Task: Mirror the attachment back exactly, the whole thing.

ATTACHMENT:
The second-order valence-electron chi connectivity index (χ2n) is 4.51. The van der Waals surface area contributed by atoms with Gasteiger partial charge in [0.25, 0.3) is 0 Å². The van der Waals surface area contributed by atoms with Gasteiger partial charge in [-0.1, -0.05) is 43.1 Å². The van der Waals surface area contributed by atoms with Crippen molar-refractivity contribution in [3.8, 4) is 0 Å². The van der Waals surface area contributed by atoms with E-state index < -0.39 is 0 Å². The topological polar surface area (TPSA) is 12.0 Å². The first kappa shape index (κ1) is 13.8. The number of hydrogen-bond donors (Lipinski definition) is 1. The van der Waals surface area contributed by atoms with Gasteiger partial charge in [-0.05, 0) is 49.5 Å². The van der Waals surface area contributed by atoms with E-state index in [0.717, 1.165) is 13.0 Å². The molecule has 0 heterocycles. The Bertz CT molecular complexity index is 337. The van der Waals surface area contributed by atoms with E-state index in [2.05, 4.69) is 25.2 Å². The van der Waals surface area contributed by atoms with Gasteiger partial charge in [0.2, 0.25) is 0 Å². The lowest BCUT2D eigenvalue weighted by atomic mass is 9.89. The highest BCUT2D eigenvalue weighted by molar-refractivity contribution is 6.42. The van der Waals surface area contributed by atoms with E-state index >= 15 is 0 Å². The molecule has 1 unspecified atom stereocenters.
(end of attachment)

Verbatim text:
The second-order valence-electron chi connectivity index (χ2n) is 4.51. The van der Waals surface area contributed by atoms with Gasteiger partial charge in [0.25, 0.3) is 0 Å². The van der Waals surface area contributed by atoms with Gasteiger partial charge in [-0.1, -0.05) is 43.1 Å². The van der Waals surface area contributed by atoms with Crippen molar-refractivity contribution in [3.8, 4) is 0 Å². The van der Waals surface area contributed by atoms with E-state index < -0.39 is 0 Å². The topological polar surface area (TPSA) is 12.0 Å². The first kappa shape index (κ1) is 13.8. The number of hydrogen-bond donors (Lipinski definition) is 1. The van der Waals surface area contributed by atoms with Gasteiger partial charge in [-0.05, 0) is 49.5 Å². The van der Waals surface area contributed by atoms with E-state index in [0.717, 1.165) is 13.0 Å². The molecule has 0 heterocycles. The Bertz CT molecular complexity index is 337. The van der Waals surface area contributed by atoms with E-state index in [2.05, 4.69) is 25.2 Å². The van der Waals surface area contributed by atoms with Gasteiger partial charge in [0.2, 0.25) is 0 Å². The lowest BCUT2D eigenvalue weighted by atomic mass is 9.89. The highest BCUT2D eigenvalue weighted by molar-refractivity contribution is 6.42. The van der Waals surface area contributed by atoms with E-state index >= 15 is 0 Å². The molecule has 1 unspecified atom stereocenters.